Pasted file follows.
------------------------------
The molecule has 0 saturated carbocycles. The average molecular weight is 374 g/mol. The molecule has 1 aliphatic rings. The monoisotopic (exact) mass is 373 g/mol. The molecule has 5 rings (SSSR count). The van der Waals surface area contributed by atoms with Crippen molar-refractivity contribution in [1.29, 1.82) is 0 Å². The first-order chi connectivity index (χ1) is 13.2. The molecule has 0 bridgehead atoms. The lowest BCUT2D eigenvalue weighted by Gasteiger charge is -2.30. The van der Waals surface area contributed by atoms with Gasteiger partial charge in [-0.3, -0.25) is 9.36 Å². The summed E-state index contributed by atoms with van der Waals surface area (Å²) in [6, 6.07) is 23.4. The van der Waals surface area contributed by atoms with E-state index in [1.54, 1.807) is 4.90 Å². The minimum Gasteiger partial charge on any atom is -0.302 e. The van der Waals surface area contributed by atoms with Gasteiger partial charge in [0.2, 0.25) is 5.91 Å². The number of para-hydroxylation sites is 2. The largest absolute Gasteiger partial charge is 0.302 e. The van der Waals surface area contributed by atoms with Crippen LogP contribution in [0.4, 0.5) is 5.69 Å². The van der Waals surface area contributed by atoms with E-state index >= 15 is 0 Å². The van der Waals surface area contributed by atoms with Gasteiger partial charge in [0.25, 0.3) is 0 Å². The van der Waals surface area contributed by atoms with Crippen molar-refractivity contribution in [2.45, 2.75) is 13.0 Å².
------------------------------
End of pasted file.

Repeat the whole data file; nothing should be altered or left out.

The molecule has 0 saturated carbocycles. The average molecular weight is 374 g/mol. The molecule has 1 aliphatic rings. The monoisotopic (exact) mass is 373 g/mol. The molecule has 5 rings (SSSR count). The van der Waals surface area contributed by atoms with Crippen molar-refractivity contribution in [1.29, 1.82) is 0 Å². The first-order chi connectivity index (χ1) is 13.2. The molecule has 0 bridgehead atoms. The lowest BCUT2D eigenvalue weighted by Gasteiger charge is -2.30. The van der Waals surface area contributed by atoms with Gasteiger partial charge in [-0.3, -0.25) is 9.36 Å². The summed E-state index contributed by atoms with van der Waals surface area (Å²) in [6, 6.07) is 23.4. The van der Waals surface area contributed by atoms with E-state index in [1.54, 1.807) is 4.90 Å². The minimum Gasteiger partial charge on any atom is -0.302 e. The van der Waals surface area contributed by atoms with Gasteiger partial charge in [0.2, 0.25) is 5.91 Å². The number of para-hydroxylation sites is 2. The largest absolute Gasteiger partial charge is 0.302 e. The van der Waals surface area contributed by atoms with Crippen LogP contribution in [0.4, 0.5) is 5.69 Å². The van der Waals surface area contributed by atoms with E-state index >= 15 is 0 Å². The van der Waals surface area contributed by atoms with Gasteiger partial charge in [0.25, 0.3) is 0 Å². The van der Waals surface area contributed by atoms with Crippen molar-refractivity contribution in [2.45, 2.75) is 13.0 Å².